Guinea pigs: their love surpasses their size

Guinea pigs are neither native to Guinea nor biologically related to pigs, but there is nothing contradictory about these little nuggets of cuteness and the love they have to give their pet owners. While these short-tailed rodents are known to be friendly, tame and easy to care for, before you sign the adoption papers, let’s get to know a thing or two about Guinea pigs.
Guinea pigs are sometimes called “cavies,” and while they’re on the larger side for rodents, they’re still pretty small. A fully-grown Guinea pig is about eight to 12 inches and weighs less than three pounds. Just because Guinea pigs are on the tiny side doesn’t mean they don’t require as much time, energy and commitment like any other pet.

There’s no place like home

“Give me a home where the Guinea pigs roam” … oh, wait. Wrong song and lyrics, but the right concept. Guinea pigs need enough space to wander with separate areas to sleep, go to the bathroom and eat and drink. The more space, the better—and the cage size should increase depending on the number of Guinea pigs you have.

Cages must be lined with a generous supply of shredded newspaper or commercial nesting material but be sure it’s nontoxic. Stay away from cedar chips or sawdust, both of which could cause serious health problems. Cages need to be spot cleaned daily and thoroughly washed a few times a week.

Guinea pigs are intelligent explorers, so providing tunnels to crawl through and platforms to climb helps keep them amused. You can also create a safe playpen area outside their cage for when they need to stretch their boundaries.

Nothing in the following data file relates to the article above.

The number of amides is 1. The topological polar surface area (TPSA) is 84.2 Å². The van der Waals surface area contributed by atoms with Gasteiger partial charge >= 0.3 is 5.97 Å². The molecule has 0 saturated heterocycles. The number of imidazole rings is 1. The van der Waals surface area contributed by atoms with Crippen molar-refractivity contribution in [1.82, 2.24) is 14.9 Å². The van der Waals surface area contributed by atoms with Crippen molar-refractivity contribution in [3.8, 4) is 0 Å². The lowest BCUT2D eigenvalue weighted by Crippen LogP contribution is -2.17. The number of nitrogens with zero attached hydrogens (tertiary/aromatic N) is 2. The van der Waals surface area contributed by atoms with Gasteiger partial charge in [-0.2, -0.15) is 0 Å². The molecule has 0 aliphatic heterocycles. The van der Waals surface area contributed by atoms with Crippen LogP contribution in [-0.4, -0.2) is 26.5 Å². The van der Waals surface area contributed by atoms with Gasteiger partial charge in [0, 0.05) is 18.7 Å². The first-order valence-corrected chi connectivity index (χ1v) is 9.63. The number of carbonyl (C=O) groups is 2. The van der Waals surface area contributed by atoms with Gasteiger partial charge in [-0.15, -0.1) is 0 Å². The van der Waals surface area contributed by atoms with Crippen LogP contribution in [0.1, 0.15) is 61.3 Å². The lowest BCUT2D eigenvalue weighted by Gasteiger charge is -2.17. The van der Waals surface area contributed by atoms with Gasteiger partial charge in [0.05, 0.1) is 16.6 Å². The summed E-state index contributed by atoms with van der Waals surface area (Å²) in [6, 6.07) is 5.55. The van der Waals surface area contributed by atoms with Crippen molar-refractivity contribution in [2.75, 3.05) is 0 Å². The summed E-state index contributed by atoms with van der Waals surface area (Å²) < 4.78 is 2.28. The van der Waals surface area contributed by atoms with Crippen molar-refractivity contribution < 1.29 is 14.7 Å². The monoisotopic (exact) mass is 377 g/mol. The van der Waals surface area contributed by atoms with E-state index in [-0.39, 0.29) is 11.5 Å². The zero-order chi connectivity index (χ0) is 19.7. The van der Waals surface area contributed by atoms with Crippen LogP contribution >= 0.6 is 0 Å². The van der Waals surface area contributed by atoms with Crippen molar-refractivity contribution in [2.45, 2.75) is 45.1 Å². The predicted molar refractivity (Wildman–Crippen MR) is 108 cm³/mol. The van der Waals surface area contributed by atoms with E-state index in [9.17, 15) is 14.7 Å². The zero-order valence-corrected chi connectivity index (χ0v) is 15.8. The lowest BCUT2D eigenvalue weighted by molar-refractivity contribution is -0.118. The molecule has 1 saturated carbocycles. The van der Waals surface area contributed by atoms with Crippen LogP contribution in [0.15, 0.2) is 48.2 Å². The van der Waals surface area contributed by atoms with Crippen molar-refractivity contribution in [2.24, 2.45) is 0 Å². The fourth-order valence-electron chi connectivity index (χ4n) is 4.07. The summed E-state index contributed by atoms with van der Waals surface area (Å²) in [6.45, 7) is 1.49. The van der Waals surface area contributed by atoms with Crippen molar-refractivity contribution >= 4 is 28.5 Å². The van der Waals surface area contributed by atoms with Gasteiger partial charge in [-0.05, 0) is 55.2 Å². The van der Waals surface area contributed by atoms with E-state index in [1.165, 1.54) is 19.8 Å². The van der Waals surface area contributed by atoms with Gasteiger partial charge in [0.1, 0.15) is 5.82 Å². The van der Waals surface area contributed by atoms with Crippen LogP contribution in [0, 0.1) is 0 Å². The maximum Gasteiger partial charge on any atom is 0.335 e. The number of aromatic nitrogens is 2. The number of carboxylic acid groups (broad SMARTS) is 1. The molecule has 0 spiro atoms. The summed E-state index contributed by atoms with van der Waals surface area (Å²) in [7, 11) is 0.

Food glorious food

Did you know Guinea pigs can’t manufacture their own vitamin C? Be sure to use commercial Guinea pig food enriched with vitamin C to provide these dumplings with what they need. Guinea pigs also need plenty of high-quality hay to keep their digestive tracks functioning as they should. You can supplement your Guinea pigs’ diet with carrots, dark green lettuce, cucumbers and some fruit. Remember to introduce new foods slowly and in small amounts. Always keep fresh water available and use a water bottle that attaches to the cage and is suspended.

Hair comes trouble … not really

Grooming Guinea pigs is straightforward. They need routine nail clipping, occasional ear cleaning and bathing, and coat brushing. Short-coated breeds typically don’t need to be brushed more than once a week, and longer-coated breeds should be brushed a few times a week to prevent matting.

Handle with care

Guinea pigs are easily stressed and require a gentle touch. Let your Guinea pig sniff your hand for a bit and use a calm, quiet voice, so they don’t get startled. Guinea pigs don’t mind being picked up but use two hands and snug them close to your chest, so they feel secure. A squirmy Guinea pig can fall, which could lead to serious health issues. The more you handle your Guinea pig, the friendlier and tamer it will become. And, just like with any other pet, children should always be supervised around a Guinea pig.

Behavior ins and outs

Some Guinea pigs are on the shy side, and others are fearless. No two Guinea pigs are alike, and the same goes for their breed. Just because two Guinea pigs look similar doesn’t mean they behave the same. Before adopting a Guinea pig, spend time interacting with them to check out their personality traits.

“Social animals” and “enjoys people and other animals” are just two descriptions of Guinea pigs. These critters love to have their heads scratched, and while they don’t actually purr like a cat, they do make a similar sound to show their appreciation for the attention. Plus, when Guinea pigs are happy and excited, they toss themselves in the air, which is called “popcorning” (for obvious reasons) and can kick out their front and back legs. That must be a sight!

If you’re looking for an affectionate companion, maybe a Guinea pig is for you! To learn more Guinea pigs, visit ddfl.org/resource/guinea-pigs and visit ddfl.org/adoption to see available Guinea pigs at the Dumb Friends League.